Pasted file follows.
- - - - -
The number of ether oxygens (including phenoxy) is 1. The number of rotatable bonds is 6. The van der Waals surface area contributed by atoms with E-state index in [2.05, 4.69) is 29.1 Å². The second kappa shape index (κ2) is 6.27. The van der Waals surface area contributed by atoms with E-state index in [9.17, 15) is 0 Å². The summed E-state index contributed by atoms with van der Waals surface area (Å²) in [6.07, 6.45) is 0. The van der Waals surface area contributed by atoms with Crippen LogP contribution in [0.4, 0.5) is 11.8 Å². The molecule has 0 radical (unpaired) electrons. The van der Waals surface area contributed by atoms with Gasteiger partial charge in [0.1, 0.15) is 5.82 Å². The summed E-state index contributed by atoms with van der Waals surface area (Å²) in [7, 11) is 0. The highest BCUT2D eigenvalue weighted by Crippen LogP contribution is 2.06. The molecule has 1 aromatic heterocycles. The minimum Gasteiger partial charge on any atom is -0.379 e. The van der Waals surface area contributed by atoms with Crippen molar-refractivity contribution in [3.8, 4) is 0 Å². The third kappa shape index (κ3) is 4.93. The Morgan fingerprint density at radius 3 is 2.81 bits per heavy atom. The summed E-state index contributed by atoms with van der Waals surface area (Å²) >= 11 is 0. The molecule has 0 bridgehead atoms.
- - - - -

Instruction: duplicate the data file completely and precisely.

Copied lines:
The number of ether oxygens (including phenoxy) is 1. The number of rotatable bonds is 6. The van der Waals surface area contributed by atoms with E-state index in [2.05, 4.69) is 29.1 Å². The second kappa shape index (κ2) is 6.27. The van der Waals surface area contributed by atoms with E-state index in [9.17, 15) is 0 Å². The summed E-state index contributed by atoms with van der Waals surface area (Å²) in [6.07, 6.45) is 0. The van der Waals surface area contributed by atoms with Crippen LogP contribution in [0.4, 0.5) is 11.8 Å². The molecule has 0 radical (unpaired) electrons. The van der Waals surface area contributed by atoms with Gasteiger partial charge in [0.1, 0.15) is 5.82 Å². The summed E-state index contributed by atoms with van der Waals surface area (Å²) in [7, 11) is 0. The highest BCUT2D eigenvalue weighted by Crippen LogP contribution is 2.06. The molecule has 1 aromatic heterocycles. The minimum Gasteiger partial charge on any atom is -0.379 e. The van der Waals surface area contributed by atoms with Crippen molar-refractivity contribution in [3.8, 4) is 0 Å². The third kappa shape index (κ3) is 4.93. The Morgan fingerprint density at radius 3 is 2.81 bits per heavy atom. The summed E-state index contributed by atoms with van der Waals surface area (Å²) >= 11 is 0. The molecule has 0 bridgehead atoms.